Chapter 15

25 2 42

It was a strange feeling to see the streets and alleys of her childhood through the window of Ann's brougham. Although her parents had been well off, and her father had of course used a coach to go to work, Zana couldn't remember when she had last traveled in one herself. Maybe when she was very little?

She smiled nervously at the matron opposite of her and tugged at the rolled up blanket under her robe that had transported her into the last month of pregnancy in the course of mere minutes. „I hope I'll be convincing - I've never been pregnant..."

„Well, there's a first time for everything." Ann's sharp gaze seemed to burn through her robe, and the blanket, and expose the secret beneath it. But she merely added, „Female instinct will tell you how to act. Remember, those goons at the hospital are all men. As soon as their wives went into labor, they fled to the nearest pub and let themselves pity and celebrate by their drinking buddies."

Zana smoothed the robe over the bulging cushion. „I hope I can do it. Is it like very bad stomach cramps?"

„No," Ann said dryly. „Not at all like stomach cramps. As you will find out soon enough." Her eyes shone with irony at Zana's shocked stare. „Now you may be able to fool my poor, hapless son, and my equally hapless husband, but I'm not so old that I have gotten blind or senile. I gather you haven't told Galen yet?" It wasn't really a question.

Zana absently rubbed her thumb over her knuckles. „No. He... he'd disapprove." She looked up and continued quickly, „And he'd be right - in our situation, it'd be suicidal to try and carry it to term. I'd endanger all of them... I already did." The guilt that had lodged itself in her chest since that terrible day climbed into her throat and made her voice thick and strangled. „I'm so tired all the time, and I slowed them down. Peet... Peet came back for me, to distract the patrol so I could hide, and they took him. It would've been me, otherwise. It would've been me."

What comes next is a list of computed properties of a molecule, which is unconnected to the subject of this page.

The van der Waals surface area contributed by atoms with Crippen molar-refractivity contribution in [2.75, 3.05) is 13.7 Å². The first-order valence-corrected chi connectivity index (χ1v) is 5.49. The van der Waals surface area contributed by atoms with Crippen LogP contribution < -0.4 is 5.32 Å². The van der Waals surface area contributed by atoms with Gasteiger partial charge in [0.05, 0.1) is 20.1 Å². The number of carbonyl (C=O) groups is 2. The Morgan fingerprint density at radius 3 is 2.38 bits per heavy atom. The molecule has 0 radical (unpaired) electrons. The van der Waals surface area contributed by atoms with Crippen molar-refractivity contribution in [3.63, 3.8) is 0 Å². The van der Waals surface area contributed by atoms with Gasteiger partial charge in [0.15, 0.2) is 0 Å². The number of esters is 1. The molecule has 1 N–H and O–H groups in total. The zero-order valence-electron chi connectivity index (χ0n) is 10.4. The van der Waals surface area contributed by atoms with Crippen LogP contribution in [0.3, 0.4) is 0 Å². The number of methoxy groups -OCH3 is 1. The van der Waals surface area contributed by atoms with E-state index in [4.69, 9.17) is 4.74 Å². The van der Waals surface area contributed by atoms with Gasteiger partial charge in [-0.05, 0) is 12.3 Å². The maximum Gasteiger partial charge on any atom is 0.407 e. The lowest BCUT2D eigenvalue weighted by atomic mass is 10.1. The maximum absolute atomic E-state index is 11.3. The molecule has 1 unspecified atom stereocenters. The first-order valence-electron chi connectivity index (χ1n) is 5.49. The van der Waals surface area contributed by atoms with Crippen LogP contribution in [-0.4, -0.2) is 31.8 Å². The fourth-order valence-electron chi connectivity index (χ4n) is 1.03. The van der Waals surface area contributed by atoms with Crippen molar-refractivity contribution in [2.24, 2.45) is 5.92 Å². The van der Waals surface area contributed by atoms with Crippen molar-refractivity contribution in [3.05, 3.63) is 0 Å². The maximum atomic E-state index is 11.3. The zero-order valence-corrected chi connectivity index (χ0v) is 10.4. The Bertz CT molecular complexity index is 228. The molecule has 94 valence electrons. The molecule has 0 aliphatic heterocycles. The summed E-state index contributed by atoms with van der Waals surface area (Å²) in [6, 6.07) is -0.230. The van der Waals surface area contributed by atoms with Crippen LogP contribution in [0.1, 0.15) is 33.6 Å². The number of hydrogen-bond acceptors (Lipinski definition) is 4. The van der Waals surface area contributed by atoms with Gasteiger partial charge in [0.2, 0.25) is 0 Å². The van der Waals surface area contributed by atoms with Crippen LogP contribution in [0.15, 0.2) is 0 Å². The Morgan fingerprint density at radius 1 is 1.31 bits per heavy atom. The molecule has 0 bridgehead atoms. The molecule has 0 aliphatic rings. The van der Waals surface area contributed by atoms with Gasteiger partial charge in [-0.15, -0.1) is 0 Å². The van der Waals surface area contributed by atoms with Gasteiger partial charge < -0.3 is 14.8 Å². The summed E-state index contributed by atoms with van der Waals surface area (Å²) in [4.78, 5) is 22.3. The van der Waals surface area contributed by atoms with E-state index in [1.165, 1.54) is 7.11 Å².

„He seems to have been a very faithful human," Ann remarked, and Zana tried not to flinch at her use of past tense. „I understand that you want to have him back. I hope you are not disappointed at what you will get back."

„Peet is my friend," Zana said softly. „And I owe him my life. Whatever he needs to get well again, he'll get it. I'll see to it that he does."

„Yalu spoke the truth back at our house - you can stay with us, at least until the baby is born. You are always welcome here."

Zana smiled wanly. As intimidating as Ann was, she could almost picture herself living there... drinking tea, and sewing baby clothes. But she couldn't stomach Yalu, and the feeling was evidently mutual. Ann seemed to sense her misgivings.

„Yalu is a good man," she said. „Honest to the bone, not afraid of anything - or anyone. You would have nothing to fear from Urko."

„I don't think he likes me very much," Zana murmured.

„He has strong convictions," Ann conceded. „And so do you. It makes for lively conversation." She raised an eyebrow when Zana burst into laughter. „I wouldn't have married a wimp. And it seems we have the same taste in men."

Zana opened her mouth to protest - her Galen, soft-spoken, conciliatory, cautious Galen, was nothing like his father! Nothing at all!

But then she remembered the book that he refused to share with anyone, but was copying obsessively every night in the weak firelight, and the risks he had taken on the humans' behalf in his various, hilarious disguises - even walking into Urko's headquarters - his dogged loyalty to her as he defied his father, just now, and back when he had come after her, to her secret tree...

The InterrogationWhere stories live. Discover now